OK, so I saw this interesting paper on Democratic Constitutionalism and Backlash, where two gentlemen writing for the Harvard Civil Rights-Civil Liberties Law Review talk about popular constitutional engagement. This article was very long, and full of big words, so I didn’t take the time to read the entire thing. However I read the abstract and an excerpt posted on this site.
After decades of assault on the jurisprudence of the Warren Court, many progressive legal scholars have lost faith in judicial enforcement of constitutional rights. Some have responded by embracing popular constitutionalism and advocating mobilization against the Rehnquist and Roberts Courts; others, chastened, urge a minimalist jurisprudence that will avoid giving any group offense. There is fear of provoking the kind backlash that many associate with Roe, which is often regarded as having caused the rise of the New Right. In this article, we offer a new account of the relationship between adjudication and popular constitutionalism, which we call “democratic constitutionalism.” Democratic constitutionalism affirms both the need for judicially enforced rights and the fundamental significance of popular constitutional engagement.
What that means is people protesting in the streets or putting pressure on their federal politicians via popular movements. The writers seem to think that while our nation is built on the rule of law, that is to say that that we have judicially enforceable rights, but that “constitutional engagement ensures that these values retain democratic legitimacy.” Which is probably the basis for “living Constitution” theorists. So does the Constitution require engagement by the citizenry to retain it’s legitimacy, and taken to an extreme how will that change our country over time? And by “legitimacy” do we mean approval or interpretation?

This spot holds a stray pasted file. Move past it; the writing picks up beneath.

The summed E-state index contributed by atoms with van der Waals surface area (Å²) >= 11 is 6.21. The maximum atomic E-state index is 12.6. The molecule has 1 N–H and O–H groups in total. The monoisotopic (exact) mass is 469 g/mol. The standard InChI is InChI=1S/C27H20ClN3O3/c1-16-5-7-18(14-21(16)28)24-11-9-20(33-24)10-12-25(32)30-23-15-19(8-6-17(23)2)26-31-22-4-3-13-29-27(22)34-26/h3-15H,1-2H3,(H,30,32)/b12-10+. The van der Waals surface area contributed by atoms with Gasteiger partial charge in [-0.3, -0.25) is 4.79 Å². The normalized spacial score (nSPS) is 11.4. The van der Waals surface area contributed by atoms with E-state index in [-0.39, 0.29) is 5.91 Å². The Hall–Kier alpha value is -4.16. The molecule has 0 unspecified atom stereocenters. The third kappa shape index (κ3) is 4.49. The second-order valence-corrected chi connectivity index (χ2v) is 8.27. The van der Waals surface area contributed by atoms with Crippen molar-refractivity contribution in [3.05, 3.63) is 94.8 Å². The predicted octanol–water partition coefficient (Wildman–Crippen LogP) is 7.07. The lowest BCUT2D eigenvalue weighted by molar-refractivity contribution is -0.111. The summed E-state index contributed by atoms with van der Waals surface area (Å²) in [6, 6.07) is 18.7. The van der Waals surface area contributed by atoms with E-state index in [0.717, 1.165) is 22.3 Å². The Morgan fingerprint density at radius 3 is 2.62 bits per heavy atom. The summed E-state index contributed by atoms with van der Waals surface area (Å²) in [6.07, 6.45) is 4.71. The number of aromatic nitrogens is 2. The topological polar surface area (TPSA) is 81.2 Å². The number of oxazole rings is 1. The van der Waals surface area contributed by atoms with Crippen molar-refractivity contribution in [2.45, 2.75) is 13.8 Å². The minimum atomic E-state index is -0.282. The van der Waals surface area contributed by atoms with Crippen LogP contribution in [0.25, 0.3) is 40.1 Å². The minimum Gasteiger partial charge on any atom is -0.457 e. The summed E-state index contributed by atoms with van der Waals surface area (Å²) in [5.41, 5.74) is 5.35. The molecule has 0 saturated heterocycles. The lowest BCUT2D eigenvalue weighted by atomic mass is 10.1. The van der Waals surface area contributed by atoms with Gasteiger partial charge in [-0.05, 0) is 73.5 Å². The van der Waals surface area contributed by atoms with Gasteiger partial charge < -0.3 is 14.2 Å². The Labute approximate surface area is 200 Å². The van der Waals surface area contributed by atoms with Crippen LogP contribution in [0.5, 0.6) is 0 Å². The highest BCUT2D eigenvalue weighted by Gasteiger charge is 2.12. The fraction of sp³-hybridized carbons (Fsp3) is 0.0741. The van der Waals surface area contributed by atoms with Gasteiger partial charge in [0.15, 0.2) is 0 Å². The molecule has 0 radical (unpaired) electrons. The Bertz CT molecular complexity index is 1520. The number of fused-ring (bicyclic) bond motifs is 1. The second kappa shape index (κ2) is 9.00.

By the way, I’m going to just step over any discussion about whether the engagement that regularly goes on is representative of the population or just a loud minority. Often it’s the latter.
All good questions. However it was the issue the authors chose to use to illustrate and study the topic that caught my eye. Roe v. Wade. This particular statement jumped out at me and the rest of this post is about abortion politics (sections bolded by me).
Roe symbolizes the fears of those who counsel courts to avoid controversy. Legal scholars and political commentators commonly assert that judicial overreaching produced Roe rage, arguing that legislatures might have liberalized access to abortion if only the Court had stayed its hand. We examine scholarship on Roe's reception, as well as primary sources of the era, which together undermine this conventional account. Backlash to Roe was not just about judicial overreaching. Political mobilization against the decision expressed opposition to abortion's liberalization that began in state legislatures years before Roe was decided. As importantly, backlash to Roe was not just about abortion. Mobilization against Roe evolved during the 1970s into the form we now associate with Roe rage - a broad-based social movement hostile to legal efforts to secure the equality of women and the separation of church and state. Roe rage opposes ideals of individualism and secularism that lie at the foundation of our modern constitutional order. Accommodating resistance to Roe thus presents normative questions analogous to those posed by accommodating resistance to Brown.
What???!!!??? So here in this serious, Harvard Law School publication we have a scholarly discussion that’s going to compare people who oppose Roe with people who opposed Brown. I.E. Roe opponents are the same as racists?
Being one who opposes the broad legalization of Abortion that currently exists, and also being a conservative on many things, I would have to say that these people don’t truly understand the motivations and rationales of the people they are discussing. Think about this: if we are going to have a reasonable discussion on this topic, ever, there needs to be some understanding of the positions and arguments of each side, and this, I feel, is indicative of how the left views the right on this issue. Black and White. Good vs. Evil.